Remember that both types of loans are debts, so you have to pay them back. Taking on too much debt at once can be a financial burden later. Consider your financial situation and ability to repay the loan before deciding. 

 

Learn More with Ascent

Be sure to explore all your financial aid alternatives before you apply for any type of loan, including grants and scholarships. If federal student loans can’t cover your college tuition, private student loans can help you close the gap.  

Ascent offers fixed or variable interest rate loans and flexible repayment options – with or without a cosigner. We also provide scholarship opportunities, free student resources, and financial planning tools to help students achieve their educational goals.   

Paying for college is a huge responsibility. Remember to do plenty of research and explore each option available to you to make the right decision. 

 

Frequently Asked Questions

Here are some questions people commonly ask when considering subsidized vs. unsubsidized loans.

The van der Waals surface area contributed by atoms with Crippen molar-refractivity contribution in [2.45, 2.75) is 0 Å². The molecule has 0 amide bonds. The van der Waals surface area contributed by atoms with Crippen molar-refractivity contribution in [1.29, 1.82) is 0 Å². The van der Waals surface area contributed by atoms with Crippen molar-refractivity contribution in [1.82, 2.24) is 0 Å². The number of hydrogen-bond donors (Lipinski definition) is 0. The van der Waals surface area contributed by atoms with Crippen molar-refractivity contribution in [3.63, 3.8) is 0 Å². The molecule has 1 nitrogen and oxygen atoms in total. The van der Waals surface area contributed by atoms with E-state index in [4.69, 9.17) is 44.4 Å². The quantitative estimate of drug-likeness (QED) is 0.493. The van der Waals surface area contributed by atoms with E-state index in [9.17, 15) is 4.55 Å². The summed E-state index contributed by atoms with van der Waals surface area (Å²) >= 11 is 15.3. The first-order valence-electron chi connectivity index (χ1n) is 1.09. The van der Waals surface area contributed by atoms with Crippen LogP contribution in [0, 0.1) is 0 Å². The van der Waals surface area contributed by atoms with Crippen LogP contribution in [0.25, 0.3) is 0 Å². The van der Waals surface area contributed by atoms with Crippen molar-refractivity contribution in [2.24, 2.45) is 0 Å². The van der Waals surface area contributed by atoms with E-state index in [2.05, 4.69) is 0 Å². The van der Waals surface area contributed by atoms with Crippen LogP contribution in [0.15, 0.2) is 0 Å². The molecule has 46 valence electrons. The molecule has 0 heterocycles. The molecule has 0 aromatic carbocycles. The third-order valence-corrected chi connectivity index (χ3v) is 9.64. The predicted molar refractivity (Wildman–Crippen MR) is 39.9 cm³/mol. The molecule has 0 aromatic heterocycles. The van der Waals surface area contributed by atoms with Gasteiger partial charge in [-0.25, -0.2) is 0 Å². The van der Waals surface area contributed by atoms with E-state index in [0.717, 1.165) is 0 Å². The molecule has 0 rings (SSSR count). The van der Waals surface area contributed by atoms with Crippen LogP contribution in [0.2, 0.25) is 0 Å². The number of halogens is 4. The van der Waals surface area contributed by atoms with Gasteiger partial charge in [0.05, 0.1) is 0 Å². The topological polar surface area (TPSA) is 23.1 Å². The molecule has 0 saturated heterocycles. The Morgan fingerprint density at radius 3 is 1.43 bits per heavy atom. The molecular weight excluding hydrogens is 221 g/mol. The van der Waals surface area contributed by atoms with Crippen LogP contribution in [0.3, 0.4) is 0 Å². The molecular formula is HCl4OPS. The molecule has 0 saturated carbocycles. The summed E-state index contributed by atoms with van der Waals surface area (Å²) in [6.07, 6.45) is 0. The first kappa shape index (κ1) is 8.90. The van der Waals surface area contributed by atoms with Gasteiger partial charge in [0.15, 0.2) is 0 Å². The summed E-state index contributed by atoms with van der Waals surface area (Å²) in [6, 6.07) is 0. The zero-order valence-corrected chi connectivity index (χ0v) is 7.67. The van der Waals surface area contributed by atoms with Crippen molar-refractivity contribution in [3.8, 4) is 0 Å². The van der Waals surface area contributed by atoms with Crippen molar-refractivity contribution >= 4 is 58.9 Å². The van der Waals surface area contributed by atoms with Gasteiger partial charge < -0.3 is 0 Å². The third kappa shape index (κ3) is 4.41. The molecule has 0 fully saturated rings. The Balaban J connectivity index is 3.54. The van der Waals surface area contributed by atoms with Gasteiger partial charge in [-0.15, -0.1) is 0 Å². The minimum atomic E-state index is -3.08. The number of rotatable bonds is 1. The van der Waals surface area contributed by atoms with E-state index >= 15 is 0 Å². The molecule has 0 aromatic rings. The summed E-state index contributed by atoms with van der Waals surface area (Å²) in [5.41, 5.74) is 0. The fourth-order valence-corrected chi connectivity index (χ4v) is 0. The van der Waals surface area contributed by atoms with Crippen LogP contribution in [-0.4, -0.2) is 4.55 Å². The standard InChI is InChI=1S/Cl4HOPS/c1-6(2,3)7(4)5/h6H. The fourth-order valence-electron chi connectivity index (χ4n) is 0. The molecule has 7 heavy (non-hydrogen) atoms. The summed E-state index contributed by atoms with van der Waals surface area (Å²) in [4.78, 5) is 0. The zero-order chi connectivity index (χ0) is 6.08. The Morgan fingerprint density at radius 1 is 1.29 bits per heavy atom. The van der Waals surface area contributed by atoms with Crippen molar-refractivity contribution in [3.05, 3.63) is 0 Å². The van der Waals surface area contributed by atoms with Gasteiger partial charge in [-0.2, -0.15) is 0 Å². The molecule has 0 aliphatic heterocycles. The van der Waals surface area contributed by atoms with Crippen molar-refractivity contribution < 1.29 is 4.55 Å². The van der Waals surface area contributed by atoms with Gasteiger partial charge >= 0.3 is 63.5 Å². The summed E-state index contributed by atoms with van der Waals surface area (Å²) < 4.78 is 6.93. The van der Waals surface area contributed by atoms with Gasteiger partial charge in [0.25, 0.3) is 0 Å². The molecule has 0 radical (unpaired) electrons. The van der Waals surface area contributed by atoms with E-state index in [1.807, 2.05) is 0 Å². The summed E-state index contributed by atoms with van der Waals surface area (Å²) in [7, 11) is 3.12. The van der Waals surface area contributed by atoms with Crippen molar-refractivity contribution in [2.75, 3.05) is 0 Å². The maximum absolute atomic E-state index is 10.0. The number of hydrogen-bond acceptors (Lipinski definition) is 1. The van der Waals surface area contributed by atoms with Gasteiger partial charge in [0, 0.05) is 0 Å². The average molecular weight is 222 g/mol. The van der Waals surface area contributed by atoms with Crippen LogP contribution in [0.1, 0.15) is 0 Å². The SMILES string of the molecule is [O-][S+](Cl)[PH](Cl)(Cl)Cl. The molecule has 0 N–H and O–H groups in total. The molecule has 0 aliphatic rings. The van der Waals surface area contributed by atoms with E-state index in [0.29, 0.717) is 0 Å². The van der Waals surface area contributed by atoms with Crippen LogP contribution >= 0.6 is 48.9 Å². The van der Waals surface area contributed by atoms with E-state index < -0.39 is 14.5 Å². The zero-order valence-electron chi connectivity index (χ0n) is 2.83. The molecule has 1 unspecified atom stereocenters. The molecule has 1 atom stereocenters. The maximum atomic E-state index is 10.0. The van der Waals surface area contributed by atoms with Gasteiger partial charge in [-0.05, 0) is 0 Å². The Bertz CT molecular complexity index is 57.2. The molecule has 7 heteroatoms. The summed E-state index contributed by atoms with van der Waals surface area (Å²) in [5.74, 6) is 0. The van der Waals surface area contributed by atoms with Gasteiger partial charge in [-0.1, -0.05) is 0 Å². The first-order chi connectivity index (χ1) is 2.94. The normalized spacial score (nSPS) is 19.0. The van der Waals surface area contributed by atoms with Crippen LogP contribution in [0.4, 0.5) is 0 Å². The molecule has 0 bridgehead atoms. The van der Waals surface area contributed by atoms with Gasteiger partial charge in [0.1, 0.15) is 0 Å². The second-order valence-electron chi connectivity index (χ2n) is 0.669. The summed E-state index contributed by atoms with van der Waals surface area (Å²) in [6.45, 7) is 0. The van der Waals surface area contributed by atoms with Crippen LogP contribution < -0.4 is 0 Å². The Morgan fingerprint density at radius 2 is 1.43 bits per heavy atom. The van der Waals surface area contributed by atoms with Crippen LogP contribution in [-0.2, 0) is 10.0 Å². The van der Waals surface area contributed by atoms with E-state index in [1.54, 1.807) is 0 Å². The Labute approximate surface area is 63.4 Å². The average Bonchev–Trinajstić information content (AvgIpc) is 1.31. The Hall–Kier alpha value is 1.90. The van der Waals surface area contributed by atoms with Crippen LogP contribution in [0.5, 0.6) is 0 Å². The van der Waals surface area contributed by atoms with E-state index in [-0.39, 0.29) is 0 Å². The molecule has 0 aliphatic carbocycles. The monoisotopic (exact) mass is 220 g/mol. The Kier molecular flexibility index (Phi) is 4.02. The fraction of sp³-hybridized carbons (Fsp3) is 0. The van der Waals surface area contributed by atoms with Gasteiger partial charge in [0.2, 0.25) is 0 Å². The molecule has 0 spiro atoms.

Do you Pay Back Subsidized Loans?

Most students will pay back their subsidized loans after graduation, but you can make a payment and pay them back as soon as you want. However, you must start making payments six months after you graduate or leave school. As soon as you enter this repayment phase, you’ll want to choose a plan that makes sense. Remember, you can always change your payment plan if you need to by contacting your loan servicer. 

Do You Have to Pay Unsubsidized Student Loans While in School?

No, payments are not necessary for federal unsubsidized loans while in school. You can pause payments for unsubsidized student loans until six months after graduation. However, there’s no penalty for making a payment or paying off your loan before then (if you can afford to). Interest will start to accrue as soon as you get the loan. 

Do Unsubsidized Student Loans Affect Credit Scores?

Unsubsidized federal student loans don’t require a hard inquiry into your credit score or a good credit score. Student loans impact your credit score as installment debts (like car loans) and show up on your credit history as soon as funds are disbursed. They can help your credit by increasing your account history and credit mix, but they can also hurt your credit score if you have high debt or missed payments.